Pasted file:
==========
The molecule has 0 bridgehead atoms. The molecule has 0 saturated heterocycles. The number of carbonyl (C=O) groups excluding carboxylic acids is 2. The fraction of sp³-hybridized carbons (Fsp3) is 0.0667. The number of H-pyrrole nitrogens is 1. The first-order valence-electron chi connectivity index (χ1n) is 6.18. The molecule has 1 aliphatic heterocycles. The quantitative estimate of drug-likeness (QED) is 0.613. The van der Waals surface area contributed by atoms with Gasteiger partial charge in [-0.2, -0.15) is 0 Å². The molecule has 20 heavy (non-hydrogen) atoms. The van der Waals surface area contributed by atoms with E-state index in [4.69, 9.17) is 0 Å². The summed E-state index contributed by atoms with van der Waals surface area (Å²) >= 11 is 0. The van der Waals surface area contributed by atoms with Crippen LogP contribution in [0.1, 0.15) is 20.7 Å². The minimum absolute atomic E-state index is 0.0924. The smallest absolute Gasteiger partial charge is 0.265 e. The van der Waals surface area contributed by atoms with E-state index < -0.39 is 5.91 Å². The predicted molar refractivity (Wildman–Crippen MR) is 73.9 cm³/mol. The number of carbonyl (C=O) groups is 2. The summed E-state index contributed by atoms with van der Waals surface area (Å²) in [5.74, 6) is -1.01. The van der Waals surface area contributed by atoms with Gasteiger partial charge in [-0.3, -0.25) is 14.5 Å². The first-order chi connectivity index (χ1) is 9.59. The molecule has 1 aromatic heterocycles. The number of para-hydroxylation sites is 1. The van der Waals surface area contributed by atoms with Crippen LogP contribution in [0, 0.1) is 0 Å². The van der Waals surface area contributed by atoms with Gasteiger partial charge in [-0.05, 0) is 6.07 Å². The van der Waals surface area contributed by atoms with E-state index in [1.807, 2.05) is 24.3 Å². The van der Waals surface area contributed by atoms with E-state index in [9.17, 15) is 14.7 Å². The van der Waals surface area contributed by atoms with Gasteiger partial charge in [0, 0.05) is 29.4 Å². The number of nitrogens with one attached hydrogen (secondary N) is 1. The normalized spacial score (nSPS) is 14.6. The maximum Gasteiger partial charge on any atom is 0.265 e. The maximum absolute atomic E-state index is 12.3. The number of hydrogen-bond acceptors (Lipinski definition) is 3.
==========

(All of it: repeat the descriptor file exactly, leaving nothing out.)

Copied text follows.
The molecule has 0 bridgehead atoms. The molecule has 0 saturated heterocycles. The number of carbonyl (C=O) groups excluding carboxylic acids is 2. The fraction of sp³-hybridized carbons (Fsp3) is 0.0667. The number of H-pyrrole nitrogens is 1. The first-order valence-electron chi connectivity index (χ1n) is 6.18. The molecule has 1 aliphatic heterocycles. The quantitative estimate of drug-likeness (QED) is 0.613. The van der Waals surface area contributed by atoms with Gasteiger partial charge in [-0.2, -0.15) is 0 Å². The molecule has 20 heavy (non-hydrogen) atoms. The van der Waals surface area contributed by atoms with E-state index in [4.69, 9.17) is 0 Å². The summed E-state index contributed by atoms with van der Waals surface area (Å²) >= 11 is 0. The van der Waals surface area contributed by atoms with Crippen LogP contribution in [0.1, 0.15) is 20.7 Å². The minimum absolute atomic E-state index is 0.0924. The smallest absolute Gasteiger partial charge is 0.265 e. The van der Waals surface area contributed by atoms with E-state index < -0.39 is 5.91 Å². The predicted molar refractivity (Wildman–Crippen MR) is 73.9 cm³/mol. The number of carbonyl (C=O) groups is 2. The summed E-state index contributed by atoms with van der Waals surface area (Å²) in [5.74, 6) is -1.01. The van der Waals surface area contributed by atoms with Gasteiger partial charge in [-0.3, -0.25) is 14.5 Å². The first-order chi connectivity index (χ1) is 9.59. The molecule has 1 aromatic heterocycles. The number of para-hydroxylation sites is 1. The van der Waals surface area contributed by atoms with Crippen LogP contribution in [0, 0.1) is 0 Å². The van der Waals surface area contributed by atoms with Gasteiger partial charge in [-0.05, 0) is 6.07 Å². The van der Waals surface area contributed by atoms with E-state index in [1.807, 2.05) is 24.3 Å². The van der Waals surface area contributed by atoms with E-state index in [9.17, 15) is 14.7 Å². The van der Waals surface area contributed by atoms with Gasteiger partial charge in [0, 0.05) is 29.4 Å². The number of nitrogens with one attached hydrogen (secondary N) is 1. The normalized spacial score (nSPS) is 14.6. The maximum Gasteiger partial charge on any atom is 0.265 e. The maximum absolute atomic E-state index is 12.3. The number of hydrogen-bond acceptors (Lipinski definition) is 3.